Energy Psychology (EP) utilises techniques from Eastern energy medicine to teach people simple steps to support conventional psychological therapies.
When combined with specific psychological procedures, EP may help overcome negative emotions, habits and behaviours. The most widely used method of EP is EFT or Emotional Freedom Technique.
Energy Psychology utilises cognitive operations such as imaginal exposure to traumatic memories or visualization of optimal performance scenarios, combined with physical interventions derived from acupuncture, yoga, and related systems, to induce psychological change. For example, this can be done by the stimulation or “tapping” of acupuncture points without the use of needles.
EP has been applied in emergency and post-disaster settings, with evidence that it is an effective tool for rapidly reducing hyper-arousal, managing stress, and assisting in affect-related disorders. It also integrates well into other psychological approaches such as Cognitive Behavioural Therapy (CBT).
By working with an Energy Psychology practitioner, the blend of Eastern energy medicine and modern psychology may facilitate positive change and optimise therapy outcomes.
How Does Energy Psychology Work?
A review of the major Energy Psychology texts shows four tiers of EP interventions:
- providing immediate relief/stabilization;
- extinguishing conditioned responses;
- overcoming complex psychological problems;
- and promoting optimal functioning.
The current scientific evidence, combined with extensive clinical reports, suggests that Energy Psychology holds promise as a treatment for a range of psychological conditions.
Although the evidence is still preliminary, EP has reached the minimum threshold for being designated as an evidence-based treatment, with one form of EP having met the APA (American Psychological Association) criteria as a “probably efficacious treatment” for specific phobias; and another for maintaining weight loss.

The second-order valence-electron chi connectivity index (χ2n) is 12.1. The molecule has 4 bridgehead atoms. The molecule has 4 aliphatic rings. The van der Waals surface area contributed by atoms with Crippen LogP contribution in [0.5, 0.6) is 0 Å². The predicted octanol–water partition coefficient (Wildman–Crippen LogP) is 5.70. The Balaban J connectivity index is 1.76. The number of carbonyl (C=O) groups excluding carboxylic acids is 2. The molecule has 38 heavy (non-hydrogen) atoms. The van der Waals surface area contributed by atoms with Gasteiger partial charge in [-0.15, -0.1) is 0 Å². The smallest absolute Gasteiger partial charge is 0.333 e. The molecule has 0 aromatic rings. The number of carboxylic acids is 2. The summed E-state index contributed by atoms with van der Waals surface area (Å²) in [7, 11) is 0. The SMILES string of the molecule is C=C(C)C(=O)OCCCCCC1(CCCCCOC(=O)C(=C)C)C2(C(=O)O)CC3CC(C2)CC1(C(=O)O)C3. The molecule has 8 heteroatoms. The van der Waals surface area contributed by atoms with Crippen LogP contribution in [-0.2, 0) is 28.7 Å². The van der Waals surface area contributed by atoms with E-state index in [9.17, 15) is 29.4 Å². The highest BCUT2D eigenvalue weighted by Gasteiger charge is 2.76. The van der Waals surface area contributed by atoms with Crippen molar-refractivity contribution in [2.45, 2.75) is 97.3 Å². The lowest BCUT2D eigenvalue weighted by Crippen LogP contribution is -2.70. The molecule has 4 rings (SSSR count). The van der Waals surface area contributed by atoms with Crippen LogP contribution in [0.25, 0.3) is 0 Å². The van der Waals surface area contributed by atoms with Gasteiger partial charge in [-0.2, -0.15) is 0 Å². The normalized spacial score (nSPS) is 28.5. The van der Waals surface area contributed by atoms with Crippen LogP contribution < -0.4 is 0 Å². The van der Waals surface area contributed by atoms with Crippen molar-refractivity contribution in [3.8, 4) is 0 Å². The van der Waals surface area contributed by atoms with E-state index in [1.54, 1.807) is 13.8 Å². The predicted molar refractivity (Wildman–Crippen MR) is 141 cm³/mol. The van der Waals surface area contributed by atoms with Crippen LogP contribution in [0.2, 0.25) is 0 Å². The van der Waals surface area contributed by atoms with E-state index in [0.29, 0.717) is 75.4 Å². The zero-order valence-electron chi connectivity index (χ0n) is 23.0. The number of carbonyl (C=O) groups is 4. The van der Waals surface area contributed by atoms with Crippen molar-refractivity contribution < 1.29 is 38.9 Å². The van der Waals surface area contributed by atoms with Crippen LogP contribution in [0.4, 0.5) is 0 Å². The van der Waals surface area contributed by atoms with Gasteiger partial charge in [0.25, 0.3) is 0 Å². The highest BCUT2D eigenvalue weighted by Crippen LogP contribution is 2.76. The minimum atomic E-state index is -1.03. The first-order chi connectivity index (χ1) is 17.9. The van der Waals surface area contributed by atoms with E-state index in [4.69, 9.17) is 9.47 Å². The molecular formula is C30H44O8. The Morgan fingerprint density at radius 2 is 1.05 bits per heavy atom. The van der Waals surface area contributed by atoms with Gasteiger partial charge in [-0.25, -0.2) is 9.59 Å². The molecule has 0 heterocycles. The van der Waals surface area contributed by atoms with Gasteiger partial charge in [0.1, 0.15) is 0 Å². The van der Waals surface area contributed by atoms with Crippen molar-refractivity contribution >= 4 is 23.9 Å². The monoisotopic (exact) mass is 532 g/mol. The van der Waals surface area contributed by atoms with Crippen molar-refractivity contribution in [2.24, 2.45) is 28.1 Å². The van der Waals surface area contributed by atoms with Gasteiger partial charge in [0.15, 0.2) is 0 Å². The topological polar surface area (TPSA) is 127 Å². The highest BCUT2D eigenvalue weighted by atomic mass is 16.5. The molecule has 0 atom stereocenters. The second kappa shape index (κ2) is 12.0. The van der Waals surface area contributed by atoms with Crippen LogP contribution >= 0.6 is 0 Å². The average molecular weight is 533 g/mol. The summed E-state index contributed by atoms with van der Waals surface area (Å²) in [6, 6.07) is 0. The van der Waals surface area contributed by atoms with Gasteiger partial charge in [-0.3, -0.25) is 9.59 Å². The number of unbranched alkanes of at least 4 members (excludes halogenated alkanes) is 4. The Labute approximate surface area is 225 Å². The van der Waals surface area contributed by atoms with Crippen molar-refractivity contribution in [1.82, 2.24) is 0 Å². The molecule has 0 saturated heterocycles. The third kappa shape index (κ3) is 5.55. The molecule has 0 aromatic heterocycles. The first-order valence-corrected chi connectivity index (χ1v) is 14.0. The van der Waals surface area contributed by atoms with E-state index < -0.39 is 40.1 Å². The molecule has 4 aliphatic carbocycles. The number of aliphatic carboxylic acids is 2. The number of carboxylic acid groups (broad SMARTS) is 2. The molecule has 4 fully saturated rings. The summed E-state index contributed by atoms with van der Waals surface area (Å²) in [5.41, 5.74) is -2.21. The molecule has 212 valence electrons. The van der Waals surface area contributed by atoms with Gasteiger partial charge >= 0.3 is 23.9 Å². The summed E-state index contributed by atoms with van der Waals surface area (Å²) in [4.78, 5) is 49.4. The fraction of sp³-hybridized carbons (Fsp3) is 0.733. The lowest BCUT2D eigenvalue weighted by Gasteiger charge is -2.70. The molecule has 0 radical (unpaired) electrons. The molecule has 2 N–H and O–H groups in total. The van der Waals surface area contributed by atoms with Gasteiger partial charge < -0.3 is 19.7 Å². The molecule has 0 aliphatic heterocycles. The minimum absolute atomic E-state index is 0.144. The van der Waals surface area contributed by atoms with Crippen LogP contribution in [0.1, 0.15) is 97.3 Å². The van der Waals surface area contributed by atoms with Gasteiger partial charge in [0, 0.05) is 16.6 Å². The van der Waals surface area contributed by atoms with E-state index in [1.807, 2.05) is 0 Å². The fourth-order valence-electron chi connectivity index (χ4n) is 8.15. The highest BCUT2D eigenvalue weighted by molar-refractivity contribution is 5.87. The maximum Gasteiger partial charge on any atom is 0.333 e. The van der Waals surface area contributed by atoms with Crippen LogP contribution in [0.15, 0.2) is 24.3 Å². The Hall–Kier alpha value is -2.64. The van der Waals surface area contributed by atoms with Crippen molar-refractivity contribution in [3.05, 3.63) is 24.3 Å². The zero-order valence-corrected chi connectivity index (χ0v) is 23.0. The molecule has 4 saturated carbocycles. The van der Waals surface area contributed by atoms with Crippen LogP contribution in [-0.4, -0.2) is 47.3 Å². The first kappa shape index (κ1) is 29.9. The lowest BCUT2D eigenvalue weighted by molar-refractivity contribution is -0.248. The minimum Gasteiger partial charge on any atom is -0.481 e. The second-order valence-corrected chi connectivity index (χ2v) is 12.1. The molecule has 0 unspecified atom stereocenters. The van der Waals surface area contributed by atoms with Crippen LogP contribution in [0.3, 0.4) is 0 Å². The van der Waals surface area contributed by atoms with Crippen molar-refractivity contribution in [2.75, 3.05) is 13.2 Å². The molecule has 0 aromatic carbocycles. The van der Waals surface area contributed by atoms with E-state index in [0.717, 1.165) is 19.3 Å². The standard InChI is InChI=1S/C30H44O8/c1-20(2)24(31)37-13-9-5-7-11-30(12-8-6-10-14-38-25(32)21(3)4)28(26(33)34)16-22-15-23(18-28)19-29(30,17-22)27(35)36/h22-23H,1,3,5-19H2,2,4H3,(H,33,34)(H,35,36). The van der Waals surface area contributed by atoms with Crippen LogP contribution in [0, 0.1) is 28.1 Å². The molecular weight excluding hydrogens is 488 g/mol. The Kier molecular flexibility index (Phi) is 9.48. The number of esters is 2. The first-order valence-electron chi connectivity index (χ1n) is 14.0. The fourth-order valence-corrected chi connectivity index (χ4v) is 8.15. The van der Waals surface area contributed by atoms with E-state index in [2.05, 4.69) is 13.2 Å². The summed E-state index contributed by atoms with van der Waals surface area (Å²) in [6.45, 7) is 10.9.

Therapy Including EP
Demonstrating how to “tap on” or stimulate acupoints that reduce arousal provides a straightforward tool for emotional self-management that is quick, effective, and generally as safe as other relaxation techniques.
Because tapping acupoints, when properly introduced and applied, is relatively non-invasive, even if it does not produce the desired effects, no harm is done by the physical procedure as such.
If you have specific health problems you should consult your doctor to rule out other health issues prior to making an appointment with a psychologist. Your doctor will do a thorough history, examination and appropriate testing before providing a referral to a mental health practitioner.
After correct diagnosis by a psychologist or psychiatrist, treatment can be tailored to your needs. Interventions are based on best available evidence integrated with individual client characteristics, culture and preferences.
Author: Mia Olsson, BA Psych (Hons), Dip Nurs, AMAPS.
Registered Psychologist Mia Olsson has had a broad interdisciplinary role in the health industry for over thirty years, including hospital-based nurse training, and an Honours Degree majoring in Psychology. She enjoys assisting clients with depressive disorders, anxiety, acute and chronic complex trauma, and health related issues.
Please note: Mia only consults under private health. If you have a Mental Health Care Plan please talk to the clinic about a seeing a psychologist who works under Medicare.
To make an appointment try Online Booking. Alternatively, you can call M1 Psychology Brisbane on (07) 3067 9129
- Church, D. (2013). Clinical EFT as an Evidence-Based Practice for the Treatment of Psychological and Physiological Conditions. Psychology, 4, 645-654. doi: 10.4236/psych.2013.48092
- Feinstein, D. (2012). Acupoint stimulation in treating psychological disorders: Evidence of efficacy. Review of General
The information on this topic page is NOT a substitute for proper diagnosis, treatment or the provision of advice by an appropriate health professional.